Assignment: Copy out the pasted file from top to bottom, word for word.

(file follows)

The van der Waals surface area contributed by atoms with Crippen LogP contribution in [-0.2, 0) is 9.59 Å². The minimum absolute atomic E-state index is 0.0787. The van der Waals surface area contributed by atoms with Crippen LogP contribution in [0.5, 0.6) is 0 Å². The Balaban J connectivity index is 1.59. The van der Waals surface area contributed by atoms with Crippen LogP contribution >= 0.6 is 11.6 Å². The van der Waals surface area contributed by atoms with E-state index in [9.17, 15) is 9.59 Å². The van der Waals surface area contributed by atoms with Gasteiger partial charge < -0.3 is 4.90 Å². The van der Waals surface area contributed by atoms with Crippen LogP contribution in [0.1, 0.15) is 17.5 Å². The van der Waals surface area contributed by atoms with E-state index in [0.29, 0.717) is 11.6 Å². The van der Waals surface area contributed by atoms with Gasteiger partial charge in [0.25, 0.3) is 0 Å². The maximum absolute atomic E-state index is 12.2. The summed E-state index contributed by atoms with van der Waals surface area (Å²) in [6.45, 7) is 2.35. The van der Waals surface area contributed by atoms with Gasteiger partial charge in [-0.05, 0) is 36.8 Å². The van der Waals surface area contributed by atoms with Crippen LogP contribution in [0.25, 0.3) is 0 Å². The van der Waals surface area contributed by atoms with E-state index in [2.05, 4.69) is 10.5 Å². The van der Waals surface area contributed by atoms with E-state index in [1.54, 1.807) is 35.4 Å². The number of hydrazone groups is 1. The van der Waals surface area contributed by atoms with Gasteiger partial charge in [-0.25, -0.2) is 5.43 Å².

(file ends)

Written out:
The van der Waals surface area contributed by atoms with Crippen LogP contribution in [-0.2, 0) is 9.59 Å². The minimum absolute atomic E-state index is 0.0787. The van der Waals surface area contributed by atoms with Crippen LogP contribution in [0.5, 0.6) is 0 Å². The Balaban J connectivity index is 1.59. The van der Waals surface area contributed by atoms with Crippen LogP contribution >= 0.6 is 11.6 Å². The van der Waals surface area contributed by atoms with E-state index in [9.17, 15) is 9.59 Å². The van der Waals surface area contributed by atoms with Gasteiger partial charge < -0.3 is 4.90 Å². The van der Waals surface area contributed by atoms with Crippen LogP contribution in [0.1, 0.15) is 17.5 Å². The van der Waals surface area contributed by atoms with E-state index in [0.29, 0.717) is 11.6 Å². The van der Waals surface area contributed by atoms with Gasteiger partial charge in [0.25, 0.3) is 0 Å². The maximum absolute atomic E-state index is 12.2. The summed E-state index contributed by atoms with van der Waals surface area (Å²) in [6.45, 7) is 2.35. The van der Waals surface area contributed by atoms with Gasteiger partial charge in [-0.05, 0) is 36.8 Å². The van der Waals surface area contributed by atoms with Crippen LogP contribution in [0.25, 0.3) is 0 Å². The van der Waals surface area contributed by atoms with E-state index in [2.05, 4.69) is 10.5 Å². The van der Waals surface area contributed by atoms with E-state index in [1.54, 1.807) is 35.4 Å². The number of hydrazone groups is 1. The van der Waals surface area contributed by atoms with Gasteiger partial charge in [-0.25, -0.2) is 5.43 Å².